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A GlobalFoundries factory in Dresden, Germany. Photo: Matthias Rietschel/Getty Images

For decades now, semiconductors have been made using ever-finer wiring, enabling the famous Moore's law, which predicts a doubling of performance every two years or so. But, as transistors have gotten smaller, some chipmakers are struggling to keep up.

Driving the news: The latest shift to 7-nanometer wiring is proving to be the toughest yet. Intel has already admitted challenges and now one of the other industry giants, GlobalFoundries, said Monday it's going to focus on other types of advances rather than moving to 7 nanometers amid the high costs of the new generation.

Analysts say it's not that GlobalFoundries and others can't get to 7 nanometers eventually — it's more whether it would be worth their while.

"The problems are only partially technical — given enough talent and time, foundries can make 7nm and 5nm, and beyond. The problem is the economics — hiring the talented researchers, paying for the research, buying the equipment, and building the fabs. All that is getting exponentially more expensive. GlobalFoundries owners decided the push to 7nm was no longer going to be economically worth the investment."
Kevin Krewell, principal analyst, TIRIAS Research
"This is also proof positive that only a handful of chip companies can afford leading-edge manufacturing as they are the ones who have to pay for the capability."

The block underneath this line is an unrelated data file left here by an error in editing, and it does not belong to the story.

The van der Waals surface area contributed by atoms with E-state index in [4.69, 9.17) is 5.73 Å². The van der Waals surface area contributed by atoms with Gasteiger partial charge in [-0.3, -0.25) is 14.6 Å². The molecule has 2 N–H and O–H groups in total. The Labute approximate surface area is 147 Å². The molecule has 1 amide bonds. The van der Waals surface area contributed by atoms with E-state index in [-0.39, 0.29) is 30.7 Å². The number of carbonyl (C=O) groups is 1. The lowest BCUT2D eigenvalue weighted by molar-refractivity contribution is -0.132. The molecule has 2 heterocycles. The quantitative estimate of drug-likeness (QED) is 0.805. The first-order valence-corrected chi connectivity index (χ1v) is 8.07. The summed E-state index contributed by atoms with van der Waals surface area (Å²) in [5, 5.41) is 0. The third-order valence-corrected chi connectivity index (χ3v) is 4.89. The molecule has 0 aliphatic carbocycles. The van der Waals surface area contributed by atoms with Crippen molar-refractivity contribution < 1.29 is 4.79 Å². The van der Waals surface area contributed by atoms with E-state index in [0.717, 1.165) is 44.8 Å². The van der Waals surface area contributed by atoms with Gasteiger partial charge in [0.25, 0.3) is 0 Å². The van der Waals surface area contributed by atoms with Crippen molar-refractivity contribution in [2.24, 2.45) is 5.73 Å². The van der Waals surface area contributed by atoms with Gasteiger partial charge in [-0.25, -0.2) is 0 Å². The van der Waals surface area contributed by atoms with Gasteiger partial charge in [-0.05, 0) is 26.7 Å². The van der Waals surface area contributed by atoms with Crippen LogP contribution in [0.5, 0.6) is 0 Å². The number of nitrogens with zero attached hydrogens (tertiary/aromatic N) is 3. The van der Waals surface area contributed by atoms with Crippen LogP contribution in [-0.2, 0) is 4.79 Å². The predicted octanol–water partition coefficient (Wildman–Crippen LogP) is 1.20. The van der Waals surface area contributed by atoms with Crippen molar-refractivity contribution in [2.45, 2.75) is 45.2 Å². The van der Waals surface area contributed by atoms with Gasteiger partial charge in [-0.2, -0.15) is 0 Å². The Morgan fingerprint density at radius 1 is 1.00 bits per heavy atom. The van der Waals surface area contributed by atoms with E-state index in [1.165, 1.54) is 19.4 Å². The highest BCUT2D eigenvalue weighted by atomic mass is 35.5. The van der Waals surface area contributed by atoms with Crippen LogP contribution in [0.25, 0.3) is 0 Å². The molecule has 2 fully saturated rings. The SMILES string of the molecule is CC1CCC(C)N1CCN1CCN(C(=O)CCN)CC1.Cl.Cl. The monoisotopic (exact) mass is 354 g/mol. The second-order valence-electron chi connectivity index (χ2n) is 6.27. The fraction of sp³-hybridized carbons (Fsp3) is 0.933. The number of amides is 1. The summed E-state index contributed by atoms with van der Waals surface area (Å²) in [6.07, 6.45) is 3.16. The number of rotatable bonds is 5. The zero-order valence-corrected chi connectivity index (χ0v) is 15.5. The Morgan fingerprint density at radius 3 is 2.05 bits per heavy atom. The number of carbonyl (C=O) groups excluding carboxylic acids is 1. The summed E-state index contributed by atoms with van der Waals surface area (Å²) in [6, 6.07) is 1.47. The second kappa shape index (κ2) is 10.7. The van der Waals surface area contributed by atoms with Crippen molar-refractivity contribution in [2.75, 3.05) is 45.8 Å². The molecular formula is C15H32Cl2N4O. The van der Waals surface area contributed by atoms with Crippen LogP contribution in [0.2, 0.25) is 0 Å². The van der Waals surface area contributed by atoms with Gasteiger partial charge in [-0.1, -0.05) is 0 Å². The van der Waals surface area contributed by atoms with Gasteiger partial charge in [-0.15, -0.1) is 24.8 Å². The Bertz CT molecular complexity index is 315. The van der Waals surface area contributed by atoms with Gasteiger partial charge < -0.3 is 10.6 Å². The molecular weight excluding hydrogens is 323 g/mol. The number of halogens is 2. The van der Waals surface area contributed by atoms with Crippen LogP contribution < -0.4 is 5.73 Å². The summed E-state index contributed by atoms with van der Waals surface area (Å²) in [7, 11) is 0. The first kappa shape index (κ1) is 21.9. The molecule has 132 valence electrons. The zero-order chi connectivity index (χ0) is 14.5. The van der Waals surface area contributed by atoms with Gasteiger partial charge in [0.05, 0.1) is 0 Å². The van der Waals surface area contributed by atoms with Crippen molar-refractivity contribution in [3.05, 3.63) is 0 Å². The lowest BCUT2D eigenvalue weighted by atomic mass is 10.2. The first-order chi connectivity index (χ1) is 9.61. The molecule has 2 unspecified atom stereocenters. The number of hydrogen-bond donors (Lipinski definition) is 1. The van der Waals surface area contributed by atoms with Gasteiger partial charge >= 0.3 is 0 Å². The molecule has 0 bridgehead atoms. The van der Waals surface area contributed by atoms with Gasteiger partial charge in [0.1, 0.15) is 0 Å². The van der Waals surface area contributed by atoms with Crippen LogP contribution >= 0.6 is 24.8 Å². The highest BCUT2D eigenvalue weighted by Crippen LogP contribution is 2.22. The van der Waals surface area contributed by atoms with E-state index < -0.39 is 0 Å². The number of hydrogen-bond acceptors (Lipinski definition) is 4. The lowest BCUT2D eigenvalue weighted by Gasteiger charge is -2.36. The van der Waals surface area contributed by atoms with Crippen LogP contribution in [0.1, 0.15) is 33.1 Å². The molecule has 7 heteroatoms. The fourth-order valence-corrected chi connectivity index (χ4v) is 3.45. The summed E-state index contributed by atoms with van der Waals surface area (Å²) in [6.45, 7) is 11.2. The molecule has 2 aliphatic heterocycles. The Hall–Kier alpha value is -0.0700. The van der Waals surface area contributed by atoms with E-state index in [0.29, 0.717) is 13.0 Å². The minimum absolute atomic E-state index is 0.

Patrick Moorhead, president, Moor Insights & Strategy

The bottom line: The challenges give the upper hand to those moving forward with 7 nanometers — namely, TSMC and Samsung. It also leaves those who contract out for manufacturing with just two options.

Go deeper

Cedric Richmond: We won't wait on GOP for "insufficient" stimulus

Top Biden adviser Cedric Richmond told "Axios on HBO" the White House believes it has bipartisan support for a stimulus bill outside the Beltway.

  • "If our choice is to wait and go bipartisan with an insufficient package, we are not going to do that."

The big picture: The bill will likely undergo an overhaul in the Senate after House Democrats narrowly passed a stimulus bill this weekend, reports Axios' Kadia Goba.

Updated 6 mins ago - Politics & Policy

Cuomo asks for “independent” investigator into sexual harassment claims

New York Governor Andrew Cuomo at a press conference on Feb. 24. Photo: Seth Wenig/pool/AFP via Getty Images

A top aide to Gov. Andrew Cuomo said that he would authorize and "voluntarily cooperate" with an independent investigation run by New York's attorney general into claims he sexually harassed several women.

The state of play: The statement comes after a day of competing statements from Cuomo and AG Letitcia James over who would oversee an independent investigation into the governor.

Cuomo scandal snares Dems on #MeToo

Illustration: Eniola Odetunde/Axios. Photo: Ray Tamarra/Getty Images   

The searing sexual harassment allegations made against Gov. Andrew Cuomo are trouble for Democrats far beyond Albany and New York.

Why it matters: They hammered Donald Trump after the "Access Hollywood" tape. Pilloried Brett Kavanaugh over Christine Blasey Ford. Defended President Biden when he was accused of inappropriate touching. Now, Democrats have to show whether they walk the "#MeToo" talk.